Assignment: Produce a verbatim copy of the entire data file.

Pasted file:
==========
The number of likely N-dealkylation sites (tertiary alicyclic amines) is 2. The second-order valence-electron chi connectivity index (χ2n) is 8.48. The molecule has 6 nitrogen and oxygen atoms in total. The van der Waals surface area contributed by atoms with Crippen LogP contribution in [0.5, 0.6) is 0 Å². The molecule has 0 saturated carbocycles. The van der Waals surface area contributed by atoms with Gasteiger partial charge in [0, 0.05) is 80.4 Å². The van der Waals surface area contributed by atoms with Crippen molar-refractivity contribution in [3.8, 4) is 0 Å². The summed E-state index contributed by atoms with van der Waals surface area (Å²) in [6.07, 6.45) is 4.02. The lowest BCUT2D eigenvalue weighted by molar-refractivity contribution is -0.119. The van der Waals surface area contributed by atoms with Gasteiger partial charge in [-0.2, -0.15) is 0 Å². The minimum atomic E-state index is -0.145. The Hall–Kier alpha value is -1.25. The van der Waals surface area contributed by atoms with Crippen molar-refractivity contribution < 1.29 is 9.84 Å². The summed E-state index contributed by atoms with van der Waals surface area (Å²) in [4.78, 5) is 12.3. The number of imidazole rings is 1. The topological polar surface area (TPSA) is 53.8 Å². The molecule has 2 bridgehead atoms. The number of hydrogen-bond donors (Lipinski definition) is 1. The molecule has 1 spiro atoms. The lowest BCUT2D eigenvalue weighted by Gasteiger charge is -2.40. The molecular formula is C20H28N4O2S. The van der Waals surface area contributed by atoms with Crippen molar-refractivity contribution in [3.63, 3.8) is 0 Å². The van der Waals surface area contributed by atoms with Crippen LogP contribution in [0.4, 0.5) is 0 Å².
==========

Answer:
The number of likely N-dealkylation sites (tertiary alicyclic amines) is 2. The second-order valence-electron chi connectivity index (χ2n) is 8.48. The molecule has 6 nitrogen and oxygen atoms in total. The van der Waals surface area contributed by atoms with Crippen LogP contribution in [0.5, 0.6) is 0 Å². The molecule has 0 saturated carbocycles. The van der Waals surface area contributed by atoms with Gasteiger partial charge in [0, 0.05) is 80.4 Å². The van der Waals surface area contributed by atoms with Crippen molar-refractivity contribution in [3.8, 4) is 0 Å². The summed E-state index contributed by atoms with van der Waals surface area (Å²) in [6.07, 6.45) is 4.02. The lowest BCUT2D eigenvalue weighted by molar-refractivity contribution is -0.119. The van der Waals surface area contributed by atoms with Gasteiger partial charge in [-0.2, -0.15) is 0 Å². The minimum atomic E-state index is -0.145. The Hall–Kier alpha value is -1.25. The van der Waals surface area contributed by atoms with Crippen molar-refractivity contribution < 1.29 is 9.84 Å². The summed E-state index contributed by atoms with van der Waals surface area (Å²) in [4.78, 5) is 12.3. The number of imidazole rings is 1. The topological polar surface area (TPSA) is 53.8 Å². The molecule has 2 bridgehead atoms. The number of hydrogen-bond donors (Lipinski definition) is 1. The molecule has 1 spiro atoms. The lowest BCUT2D eigenvalue weighted by Gasteiger charge is -2.40. The molecular formula is C20H28N4O2S. The van der Waals surface area contributed by atoms with Crippen molar-refractivity contribution in [3.63, 3.8) is 0 Å². The van der Waals surface area contributed by atoms with Crippen LogP contribution in [0.4, 0.5) is 0 Å².